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Talent, Training & Reality

March 14, 2008

The on-going debates over ‘talent’ and whether or not we have enough of it are becoming rather tedious. The truth is, we have created extremely disruptive technologies that are revolutionizing our world – how we communicate, how we perform work, how we interact etc. – and we have an incumbent professional community that is unsure (and in some cases reluctant) about how to react.

The effect of these technologies has been to break down physical borders, but at the same time forcing us to confront new borders in our knowledge and competency. People who assume they can simply carry on working as they always did are discovering unpleasant consequences as a result of their lack of information, or mistaken assumptions. For example, global supply chains require much wider knowledge than a network of national suppliers. Outsourced relatiosnhips demand a very different style of management than the internal relationships they replaced. The world of services contracts is dramatically different from the world of product supply. It is true – as it has always been – that many people lack the motivation and interest to expand their minds and capabilities to address this new world.

Like any time of dramatic change, most of us struggle with applying the new tools at our disposal. We find it hard to envisage what is possible. Many of the new software applications provide a perfect example – e-sourcing tools or contract management software where adoption is often low, implementation is unimaginative, resistance (except among younger people) is endemic.

And here in large part is the point. The youngsters who are enthusiastic to use new tools do not have the business experience to use them wisely or effectively; the ‘old timers’ who have experience and judgment do not understand the tools or how they could transform their workplace. 

In theory, one would hope that academia would be stepping into this gap and providing the portfolio of programs – at all levels – to raise business output and productivity. But in general, I don’ t think that it is. There are some tremendously talented individual academics, but unfortunately they are constrained by an education system that resists structural change and where departmental jealousies are perhaps even stronger than those that impeded structural changes at major corporations.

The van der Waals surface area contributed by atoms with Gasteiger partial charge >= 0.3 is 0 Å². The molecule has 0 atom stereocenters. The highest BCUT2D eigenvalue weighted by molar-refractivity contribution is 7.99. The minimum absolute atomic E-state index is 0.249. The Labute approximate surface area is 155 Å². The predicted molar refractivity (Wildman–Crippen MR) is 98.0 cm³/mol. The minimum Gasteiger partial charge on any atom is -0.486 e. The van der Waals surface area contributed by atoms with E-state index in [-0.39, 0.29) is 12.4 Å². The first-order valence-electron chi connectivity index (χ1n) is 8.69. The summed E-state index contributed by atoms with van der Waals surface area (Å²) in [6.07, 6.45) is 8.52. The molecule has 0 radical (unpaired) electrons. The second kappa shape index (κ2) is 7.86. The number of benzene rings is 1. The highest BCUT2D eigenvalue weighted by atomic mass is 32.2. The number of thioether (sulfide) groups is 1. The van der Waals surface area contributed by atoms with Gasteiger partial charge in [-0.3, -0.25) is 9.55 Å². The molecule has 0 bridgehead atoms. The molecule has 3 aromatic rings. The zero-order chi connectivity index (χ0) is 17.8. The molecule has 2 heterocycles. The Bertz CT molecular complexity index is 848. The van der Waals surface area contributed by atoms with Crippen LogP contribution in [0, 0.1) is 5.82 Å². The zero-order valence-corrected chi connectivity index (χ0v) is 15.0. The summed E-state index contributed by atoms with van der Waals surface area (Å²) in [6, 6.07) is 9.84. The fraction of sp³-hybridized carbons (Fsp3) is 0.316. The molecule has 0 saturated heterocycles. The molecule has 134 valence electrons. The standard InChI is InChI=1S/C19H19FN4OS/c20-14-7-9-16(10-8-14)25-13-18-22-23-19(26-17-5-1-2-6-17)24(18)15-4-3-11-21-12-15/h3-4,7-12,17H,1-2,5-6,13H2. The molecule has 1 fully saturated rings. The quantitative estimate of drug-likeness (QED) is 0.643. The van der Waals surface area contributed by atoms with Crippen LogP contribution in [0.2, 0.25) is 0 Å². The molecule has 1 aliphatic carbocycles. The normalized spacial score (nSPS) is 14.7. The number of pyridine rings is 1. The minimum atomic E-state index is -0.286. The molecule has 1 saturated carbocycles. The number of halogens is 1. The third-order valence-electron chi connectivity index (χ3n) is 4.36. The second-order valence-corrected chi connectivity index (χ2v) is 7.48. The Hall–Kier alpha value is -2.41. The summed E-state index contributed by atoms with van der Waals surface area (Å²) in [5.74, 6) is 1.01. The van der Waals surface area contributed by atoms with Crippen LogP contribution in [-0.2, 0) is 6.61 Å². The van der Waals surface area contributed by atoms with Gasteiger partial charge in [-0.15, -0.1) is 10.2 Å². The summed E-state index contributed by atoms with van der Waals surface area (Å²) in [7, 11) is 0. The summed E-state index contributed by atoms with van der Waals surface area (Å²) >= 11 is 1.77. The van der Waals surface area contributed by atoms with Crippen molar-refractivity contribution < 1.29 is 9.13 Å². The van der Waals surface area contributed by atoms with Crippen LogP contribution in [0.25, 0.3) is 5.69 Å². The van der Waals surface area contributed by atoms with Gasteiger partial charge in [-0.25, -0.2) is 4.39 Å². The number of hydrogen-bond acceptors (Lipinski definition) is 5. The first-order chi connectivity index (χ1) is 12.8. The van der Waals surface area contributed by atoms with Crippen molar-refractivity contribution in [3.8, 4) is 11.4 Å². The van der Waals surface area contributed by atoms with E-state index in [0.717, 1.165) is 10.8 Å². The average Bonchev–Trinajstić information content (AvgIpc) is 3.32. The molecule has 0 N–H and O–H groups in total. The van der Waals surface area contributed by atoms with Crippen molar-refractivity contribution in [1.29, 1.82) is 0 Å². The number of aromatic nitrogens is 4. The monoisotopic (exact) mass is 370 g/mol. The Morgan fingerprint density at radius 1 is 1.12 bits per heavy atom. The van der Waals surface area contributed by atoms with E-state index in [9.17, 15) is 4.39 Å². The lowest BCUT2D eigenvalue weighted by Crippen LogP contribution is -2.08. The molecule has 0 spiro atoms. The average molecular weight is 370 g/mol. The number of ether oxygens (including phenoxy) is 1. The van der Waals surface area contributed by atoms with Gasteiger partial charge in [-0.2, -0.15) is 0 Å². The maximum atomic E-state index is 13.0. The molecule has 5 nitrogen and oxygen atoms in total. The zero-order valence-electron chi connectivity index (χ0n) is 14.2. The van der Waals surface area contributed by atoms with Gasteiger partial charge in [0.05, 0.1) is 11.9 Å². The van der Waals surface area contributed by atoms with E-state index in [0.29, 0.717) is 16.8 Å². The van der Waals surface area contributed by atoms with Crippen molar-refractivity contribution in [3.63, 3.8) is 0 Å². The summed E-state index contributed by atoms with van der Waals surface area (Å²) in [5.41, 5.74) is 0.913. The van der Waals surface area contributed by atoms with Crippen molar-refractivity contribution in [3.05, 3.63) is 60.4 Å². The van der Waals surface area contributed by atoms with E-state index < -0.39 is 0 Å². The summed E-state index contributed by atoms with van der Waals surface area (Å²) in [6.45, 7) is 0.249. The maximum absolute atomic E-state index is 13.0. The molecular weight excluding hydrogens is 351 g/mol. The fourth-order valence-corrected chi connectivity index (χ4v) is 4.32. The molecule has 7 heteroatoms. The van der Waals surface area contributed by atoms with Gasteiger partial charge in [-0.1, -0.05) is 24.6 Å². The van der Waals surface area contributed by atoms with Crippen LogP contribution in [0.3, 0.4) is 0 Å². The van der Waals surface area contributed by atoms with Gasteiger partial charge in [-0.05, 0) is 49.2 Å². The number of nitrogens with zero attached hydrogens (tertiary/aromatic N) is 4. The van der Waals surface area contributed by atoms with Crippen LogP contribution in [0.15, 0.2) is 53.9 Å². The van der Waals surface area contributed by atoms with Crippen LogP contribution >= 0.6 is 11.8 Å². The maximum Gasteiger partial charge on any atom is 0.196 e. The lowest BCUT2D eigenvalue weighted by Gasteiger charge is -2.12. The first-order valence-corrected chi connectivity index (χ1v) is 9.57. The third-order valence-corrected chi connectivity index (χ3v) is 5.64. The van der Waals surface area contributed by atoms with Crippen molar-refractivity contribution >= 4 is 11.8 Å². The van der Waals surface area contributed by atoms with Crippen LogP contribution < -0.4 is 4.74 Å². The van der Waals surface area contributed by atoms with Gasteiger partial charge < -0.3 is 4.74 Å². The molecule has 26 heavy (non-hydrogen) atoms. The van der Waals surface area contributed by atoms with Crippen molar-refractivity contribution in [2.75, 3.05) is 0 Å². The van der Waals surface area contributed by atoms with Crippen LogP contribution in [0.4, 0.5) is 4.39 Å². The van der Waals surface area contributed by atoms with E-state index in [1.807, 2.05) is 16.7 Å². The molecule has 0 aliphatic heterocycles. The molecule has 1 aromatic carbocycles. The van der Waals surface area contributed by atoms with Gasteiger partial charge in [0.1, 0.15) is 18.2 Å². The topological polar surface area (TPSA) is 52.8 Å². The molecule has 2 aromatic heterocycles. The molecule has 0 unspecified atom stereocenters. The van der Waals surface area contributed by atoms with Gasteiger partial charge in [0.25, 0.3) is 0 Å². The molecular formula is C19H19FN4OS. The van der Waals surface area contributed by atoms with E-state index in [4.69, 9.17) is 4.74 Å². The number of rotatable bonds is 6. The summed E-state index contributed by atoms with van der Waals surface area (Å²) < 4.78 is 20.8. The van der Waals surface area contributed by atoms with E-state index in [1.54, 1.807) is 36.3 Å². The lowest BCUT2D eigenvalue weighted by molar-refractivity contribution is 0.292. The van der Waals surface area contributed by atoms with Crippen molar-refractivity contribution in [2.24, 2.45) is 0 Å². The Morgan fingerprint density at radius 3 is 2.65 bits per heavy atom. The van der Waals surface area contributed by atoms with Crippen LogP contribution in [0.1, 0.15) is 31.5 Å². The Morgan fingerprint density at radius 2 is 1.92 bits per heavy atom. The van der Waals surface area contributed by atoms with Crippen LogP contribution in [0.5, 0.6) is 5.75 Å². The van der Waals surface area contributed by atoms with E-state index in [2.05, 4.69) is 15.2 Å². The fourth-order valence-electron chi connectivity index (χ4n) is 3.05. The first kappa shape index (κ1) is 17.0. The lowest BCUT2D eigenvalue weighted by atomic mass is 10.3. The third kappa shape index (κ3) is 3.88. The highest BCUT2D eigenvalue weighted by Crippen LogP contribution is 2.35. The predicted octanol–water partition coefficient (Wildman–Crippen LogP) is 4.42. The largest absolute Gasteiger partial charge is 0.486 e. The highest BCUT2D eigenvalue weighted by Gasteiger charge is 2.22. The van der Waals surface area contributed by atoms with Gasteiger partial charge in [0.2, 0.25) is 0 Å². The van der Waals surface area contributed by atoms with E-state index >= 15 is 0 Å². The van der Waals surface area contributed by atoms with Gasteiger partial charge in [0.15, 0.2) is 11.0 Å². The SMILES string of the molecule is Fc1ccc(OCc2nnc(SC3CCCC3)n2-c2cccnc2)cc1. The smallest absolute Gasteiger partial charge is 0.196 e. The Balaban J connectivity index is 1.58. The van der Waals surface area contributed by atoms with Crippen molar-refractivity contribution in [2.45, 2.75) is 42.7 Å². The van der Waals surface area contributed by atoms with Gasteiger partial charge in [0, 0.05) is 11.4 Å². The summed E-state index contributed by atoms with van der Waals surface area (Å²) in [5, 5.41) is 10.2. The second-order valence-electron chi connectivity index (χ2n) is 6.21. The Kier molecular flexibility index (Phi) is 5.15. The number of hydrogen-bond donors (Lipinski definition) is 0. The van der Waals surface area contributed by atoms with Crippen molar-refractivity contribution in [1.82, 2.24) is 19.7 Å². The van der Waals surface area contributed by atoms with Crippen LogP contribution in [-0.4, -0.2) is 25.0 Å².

However, I am very excited about the academic forum that will run next month at the IACCM Americas conference. Breaking with traditional structures, it offers a range of lively and highly pertinent interchanges between academia and practitioners. The sessions will look at questions like the creation and management of global ‘bodies of knowledge’ in our networked age; how such materials can be structured to allow ‘on demand’ access and learning for professional development; the role of standards in complex areas like contracting and contract management; and the ways that academia and industry can more effectively link,  to take advantage of the ‘networked technology’ that enables increased alignment and dramatically faster response times.

Today we are generating knowledge, information and ideas at an unparalelled rate and volume. This creates massive challenges in syphoning, selecting, using and adopting all the great concepts at our disposal. It means that traditional academic and training programs are always out of date. It means that professionals, already overwhelmed by workload, feel themselves falling further and further behind ….

Those to my mind are the ‘talent issues’ and that is why we are making sure they get debated and – for our community at least – that they also get resolved. 

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